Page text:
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How are X-rays, CT scans, and other tests used to diagnose knee pain?

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Depending on your particular history and exam, the doctor may suggest X-rays of the knee. X-rays show fractures (broken bones) and dislocations of bones in the knee as well as arthritis and abnormally large or small joint spaces. Rarely, the doctor may order a CT scan (a 3-dimensional X-ray) of the knee to precisely define a fracture or deformity. Both X-rays and CT scans are excellent for diagnosing fractures. They both are also poor, however, at evaluating soft tissue structures of the knee, such as ligaments, tendons, and the menisci.

From: Knee Pain Overview WebMD Medical Reference

SOURCES: 

Bauman A. Runner's World. 2000. Hart L. "Knee Pain." Woman's Day. 2001. Lally S. "End Knee Pain Forever." Men's Health. 1990. Levy AM, Fuerst ML. . New York: John Wiley & Sons; 1993. Roberts DM, Stallard TC.   . Feb 2000. Tintinalli JE, Kellen GD, Staphczynksi JS. . McGraw-Hill; 2000.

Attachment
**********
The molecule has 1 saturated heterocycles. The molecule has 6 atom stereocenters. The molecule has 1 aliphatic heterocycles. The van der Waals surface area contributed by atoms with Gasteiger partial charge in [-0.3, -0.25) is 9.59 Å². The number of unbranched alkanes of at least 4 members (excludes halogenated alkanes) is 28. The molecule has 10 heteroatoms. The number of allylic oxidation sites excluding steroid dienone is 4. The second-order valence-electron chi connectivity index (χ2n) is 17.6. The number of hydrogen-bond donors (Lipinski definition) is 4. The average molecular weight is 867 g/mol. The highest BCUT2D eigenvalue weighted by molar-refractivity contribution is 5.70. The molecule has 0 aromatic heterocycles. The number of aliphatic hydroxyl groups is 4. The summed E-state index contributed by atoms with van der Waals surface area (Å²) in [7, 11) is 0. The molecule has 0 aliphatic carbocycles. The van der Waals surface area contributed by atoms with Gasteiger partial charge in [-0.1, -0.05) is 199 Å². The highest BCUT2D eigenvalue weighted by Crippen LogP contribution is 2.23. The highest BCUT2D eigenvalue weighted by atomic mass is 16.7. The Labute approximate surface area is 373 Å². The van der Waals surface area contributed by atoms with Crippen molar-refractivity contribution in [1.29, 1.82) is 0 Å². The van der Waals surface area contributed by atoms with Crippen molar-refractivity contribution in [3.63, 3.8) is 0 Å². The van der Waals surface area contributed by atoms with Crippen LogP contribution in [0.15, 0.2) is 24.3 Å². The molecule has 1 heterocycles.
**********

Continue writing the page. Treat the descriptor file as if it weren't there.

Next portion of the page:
Sports Injury Handbook: Professional Advice for Amateur AthletesEmerg Med Clin North AmEmergency Medicine: A Comprehensive Study Guide

Reviewed by Tyler Wheeler on May 16, 2019

SOURCES: 

Bauman A. Runner's World. 2000. Hart L. "Knee Pain." Woman's Day. 2001. Lally S. "End Knee Pain Forever." Men's Health. 1990. Levy AM, Fuerst ML. . New York: John Wiley & Sons; 1993. Roberts DM, Stallard TC.   . Feb 2000. Tintinalli JE, Kellen GD, Staphczynksi JS. . McGraw-Hill; 2000.




Sports Injury Handbook: Professional Advice for Amateur AthletesEmerg Med Clin North AmEmergency Medicine: A Comprehensive Study Guide

Reviewed by Tyler Wheeler on May 16, 2019

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How is an MRI used to diagnose knee pain?

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